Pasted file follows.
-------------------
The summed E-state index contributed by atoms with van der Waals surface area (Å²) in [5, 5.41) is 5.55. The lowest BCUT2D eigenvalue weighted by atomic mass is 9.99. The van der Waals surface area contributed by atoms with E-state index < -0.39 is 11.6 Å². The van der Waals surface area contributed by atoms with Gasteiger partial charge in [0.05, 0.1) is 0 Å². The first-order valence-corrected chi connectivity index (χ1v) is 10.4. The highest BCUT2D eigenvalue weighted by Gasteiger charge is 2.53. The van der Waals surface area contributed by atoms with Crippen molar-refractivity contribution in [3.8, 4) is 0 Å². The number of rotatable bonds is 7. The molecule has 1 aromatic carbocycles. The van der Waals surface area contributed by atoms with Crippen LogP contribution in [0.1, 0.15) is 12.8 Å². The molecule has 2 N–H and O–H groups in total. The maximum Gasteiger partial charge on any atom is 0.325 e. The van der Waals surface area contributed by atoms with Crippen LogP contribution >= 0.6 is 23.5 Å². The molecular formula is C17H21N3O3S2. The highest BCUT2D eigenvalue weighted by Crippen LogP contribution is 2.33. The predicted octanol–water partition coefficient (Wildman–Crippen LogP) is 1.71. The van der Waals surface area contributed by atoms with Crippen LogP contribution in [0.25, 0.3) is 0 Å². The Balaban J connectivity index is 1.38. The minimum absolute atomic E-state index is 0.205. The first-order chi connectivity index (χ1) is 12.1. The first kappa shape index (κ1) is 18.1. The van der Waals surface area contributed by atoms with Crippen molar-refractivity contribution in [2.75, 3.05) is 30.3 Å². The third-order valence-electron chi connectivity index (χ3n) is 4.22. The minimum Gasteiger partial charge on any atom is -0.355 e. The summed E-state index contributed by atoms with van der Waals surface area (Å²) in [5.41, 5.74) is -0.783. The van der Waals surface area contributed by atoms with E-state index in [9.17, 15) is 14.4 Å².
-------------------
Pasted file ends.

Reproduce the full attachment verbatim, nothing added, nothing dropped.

The summed E-state index contributed by atoms with van der Waals surface area (Å²) in [5, 5.41) is 5.55. The lowest BCUT2D eigenvalue weighted by atomic mass is 9.99. The van der Waals surface area contributed by atoms with E-state index < -0.39 is 11.6 Å². The van der Waals surface area contributed by atoms with Gasteiger partial charge in [0.05, 0.1) is 0 Å². The first-order valence-corrected chi connectivity index (χ1v) is 10.4. The highest BCUT2D eigenvalue weighted by Gasteiger charge is 2.53. The van der Waals surface area contributed by atoms with Crippen molar-refractivity contribution in [3.8, 4) is 0 Å². The number of rotatable bonds is 7. The molecule has 1 aromatic carbocycles. The van der Waals surface area contributed by atoms with Crippen LogP contribution in [0.1, 0.15) is 12.8 Å². The molecule has 2 N–H and O–H groups in total. The maximum Gasteiger partial charge on any atom is 0.325 e. The van der Waals surface area contributed by atoms with Crippen LogP contribution >= 0.6 is 23.5 Å². The molecular formula is C17H21N3O3S2. The highest BCUT2D eigenvalue weighted by Crippen LogP contribution is 2.33. The predicted octanol–water partition coefficient (Wildman–Crippen LogP) is 1.71. The van der Waals surface area contributed by atoms with Crippen LogP contribution in [0.25, 0.3) is 0 Å². The Balaban J connectivity index is 1.38. The minimum absolute atomic E-state index is 0.205. The first-order chi connectivity index (χ1) is 12.1. The first kappa shape index (κ1) is 18.1. The van der Waals surface area contributed by atoms with Crippen molar-refractivity contribution in [2.75, 3.05) is 30.3 Å². The third-order valence-electron chi connectivity index (χ3n) is 4.22. The minimum Gasteiger partial charge on any atom is -0.355 e. The summed E-state index contributed by atoms with van der Waals surface area (Å²) in [5.41, 5.74) is -0.783. The van der Waals surface area contributed by atoms with E-state index in [9.17, 15) is 14.4 Å².